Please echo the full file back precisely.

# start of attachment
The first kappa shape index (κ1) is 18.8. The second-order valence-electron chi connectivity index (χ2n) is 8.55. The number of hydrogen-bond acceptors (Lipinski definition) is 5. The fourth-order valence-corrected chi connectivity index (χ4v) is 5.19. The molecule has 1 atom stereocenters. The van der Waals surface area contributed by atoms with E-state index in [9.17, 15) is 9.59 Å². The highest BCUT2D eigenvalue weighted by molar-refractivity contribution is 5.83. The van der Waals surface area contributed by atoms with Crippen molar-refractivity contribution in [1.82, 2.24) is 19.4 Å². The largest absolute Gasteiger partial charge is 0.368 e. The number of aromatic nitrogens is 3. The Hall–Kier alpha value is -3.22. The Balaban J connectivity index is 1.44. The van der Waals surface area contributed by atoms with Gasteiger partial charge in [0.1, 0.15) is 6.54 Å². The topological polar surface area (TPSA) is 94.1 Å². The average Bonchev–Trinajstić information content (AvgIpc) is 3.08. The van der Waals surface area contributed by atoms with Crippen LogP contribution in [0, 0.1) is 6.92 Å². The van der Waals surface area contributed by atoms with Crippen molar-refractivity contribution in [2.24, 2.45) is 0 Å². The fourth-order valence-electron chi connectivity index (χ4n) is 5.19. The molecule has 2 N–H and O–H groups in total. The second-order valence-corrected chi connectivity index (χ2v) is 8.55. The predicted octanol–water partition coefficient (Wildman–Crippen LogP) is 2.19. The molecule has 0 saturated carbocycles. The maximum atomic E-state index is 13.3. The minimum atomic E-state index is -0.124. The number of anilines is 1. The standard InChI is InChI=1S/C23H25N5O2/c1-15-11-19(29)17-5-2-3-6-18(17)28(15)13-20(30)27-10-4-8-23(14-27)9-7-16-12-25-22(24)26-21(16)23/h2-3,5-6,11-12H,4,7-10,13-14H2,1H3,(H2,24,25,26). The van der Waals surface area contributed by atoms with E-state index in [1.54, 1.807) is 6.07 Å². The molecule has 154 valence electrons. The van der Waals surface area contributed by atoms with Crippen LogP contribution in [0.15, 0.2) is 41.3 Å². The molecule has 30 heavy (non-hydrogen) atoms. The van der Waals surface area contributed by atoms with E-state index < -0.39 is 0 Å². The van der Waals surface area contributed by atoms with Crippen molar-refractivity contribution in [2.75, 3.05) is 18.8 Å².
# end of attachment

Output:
The first kappa shape index (κ1) is 18.8. The second-order valence-electron chi connectivity index (χ2n) is 8.55. The number of hydrogen-bond acceptors (Lipinski definition) is 5. The fourth-order valence-corrected chi connectivity index (χ4v) is 5.19. The molecule has 1 atom stereocenters. The van der Waals surface area contributed by atoms with E-state index in [9.17, 15) is 9.59 Å². The highest BCUT2D eigenvalue weighted by molar-refractivity contribution is 5.83. The van der Waals surface area contributed by atoms with Crippen molar-refractivity contribution in [1.82, 2.24) is 19.4 Å². The largest absolute Gasteiger partial charge is 0.368 e. The number of aromatic nitrogens is 3. The Hall–Kier alpha value is -3.22. The Balaban J connectivity index is 1.44. The van der Waals surface area contributed by atoms with Gasteiger partial charge in [0.1, 0.15) is 6.54 Å². The topological polar surface area (TPSA) is 94.1 Å². The average Bonchev–Trinajstić information content (AvgIpc) is 3.08. The van der Waals surface area contributed by atoms with Crippen LogP contribution in [0, 0.1) is 6.92 Å². The van der Waals surface area contributed by atoms with Crippen molar-refractivity contribution in [2.24, 2.45) is 0 Å². The fourth-order valence-electron chi connectivity index (χ4n) is 5.19. The molecule has 2 N–H and O–H groups in total. The second-order valence-corrected chi connectivity index (χ2v) is 8.55. The predicted octanol–water partition coefficient (Wildman–Crippen LogP) is 2.19. The molecule has 0 saturated carbocycles. The maximum atomic E-state index is 13.3. The minimum atomic E-state index is -0.124. The number of anilines is 1. The standard InChI is InChI=1S/C23H25N5O2/c1-15-11-19(29)17-5-2-3-6-18(17)28(15)13-20(30)27-10-4-8-23(14-27)9-7-16-12-25-22(24)26-21(16)23/h2-3,5-6,11-12H,4,7-10,13-14H2,1H3,(H2,24,25,26). The van der Waals surface area contributed by atoms with E-state index in [1.54, 1.807) is 6.07 Å². The molecule has 154 valence electrons. The van der Waals surface area contributed by atoms with Crippen LogP contribution in [0.15, 0.2) is 41.3 Å². The molecule has 30 heavy (non-hydrogen) atoms. The van der Waals surface area contributed by atoms with E-state index < -0.39 is 0 Å². The van der Waals surface area contributed by atoms with Crippen molar-refractivity contribution in [2.75, 3.05) is 18.8 Å².